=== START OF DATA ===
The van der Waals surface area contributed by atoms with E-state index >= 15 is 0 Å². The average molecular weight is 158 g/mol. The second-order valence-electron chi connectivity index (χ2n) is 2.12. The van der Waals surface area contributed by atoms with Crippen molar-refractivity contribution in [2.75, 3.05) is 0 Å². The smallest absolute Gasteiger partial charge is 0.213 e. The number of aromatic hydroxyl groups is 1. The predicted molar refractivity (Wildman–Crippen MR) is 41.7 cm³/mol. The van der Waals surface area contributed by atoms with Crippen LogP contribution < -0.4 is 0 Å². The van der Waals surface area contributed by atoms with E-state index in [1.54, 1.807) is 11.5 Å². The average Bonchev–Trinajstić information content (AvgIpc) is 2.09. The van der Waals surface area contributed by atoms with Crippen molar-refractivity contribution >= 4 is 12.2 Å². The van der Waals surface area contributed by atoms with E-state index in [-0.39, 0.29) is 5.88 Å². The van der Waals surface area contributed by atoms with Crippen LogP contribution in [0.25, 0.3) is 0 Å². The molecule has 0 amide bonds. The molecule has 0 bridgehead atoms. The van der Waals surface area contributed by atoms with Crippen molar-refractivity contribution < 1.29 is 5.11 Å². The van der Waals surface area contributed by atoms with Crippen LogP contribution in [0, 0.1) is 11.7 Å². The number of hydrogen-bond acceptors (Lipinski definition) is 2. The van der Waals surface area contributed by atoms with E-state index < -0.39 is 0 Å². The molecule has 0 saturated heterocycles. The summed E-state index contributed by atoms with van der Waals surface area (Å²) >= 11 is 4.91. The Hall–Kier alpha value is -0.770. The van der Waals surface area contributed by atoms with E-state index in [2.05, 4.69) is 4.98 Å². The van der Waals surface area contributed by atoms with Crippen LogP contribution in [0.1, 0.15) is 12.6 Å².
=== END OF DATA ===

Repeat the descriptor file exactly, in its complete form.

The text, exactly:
The van der Waals surface area contributed by atoms with E-state index >= 15 is 0 Å². The average molecular weight is 158 g/mol. The second-order valence-electron chi connectivity index (χ2n) is 2.12. The van der Waals surface area contributed by atoms with Crippen molar-refractivity contribution in [2.75, 3.05) is 0 Å². The smallest absolute Gasteiger partial charge is 0.213 e. The number of aromatic hydroxyl groups is 1. The predicted molar refractivity (Wildman–Crippen MR) is 41.7 cm³/mol. The van der Waals surface area contributed by atoms with Crippen LogP contribution < -0.4 is 0 Å². The van der Waals surface area contributed by atoms with E-state index in [1.54, 1.807) is 11.5 Å². The average Bonchev–Trinajstić information content (AvgIpc) is 2.09. The van der Waals surface area contributed by atoms with Crippen molar-refractivity contribution >= 4 is 12.2 Å². The van der Waals surface area contributed by atoms with E-state index in [-0.39, 0.29) is 5.88 Å². The van der Waals surface area contributed by atoms with Crippen LogP contribution in [0.25, 0.3) is 0 Å². The molecule has 0 amide bonds. The molecule has 0 bridgehead atoms. The van der Waals surface area contributed by atoms with Crippen molar-refractivity contribution < 1.29 is 5.11 Å². The van der Waals surface area contributed by atoms with Crippen LogP contribution in [0, 0.1) is 11.7 Å². The number of hydrogen-bond acceptors (Lipinski definition) is 2. The van der Waals surface area contributed by atoms with E-state index < -0.39 is 0 Å². The molecule has 0 saturated heterocycles. The summed E-state index contributed by atoms with van der Waals surface area (Å²) >= 11 is 4.91. The Hall–Kier alpha value is -0.770. The van der Waals surface area contributed by atoms with E-state index in [2.05, 4.69) is 4.98 Å². The van der Waals surface area contributed by atoms with Crippen LogP contribution in [0.1, 0.15) is 12.6 Å².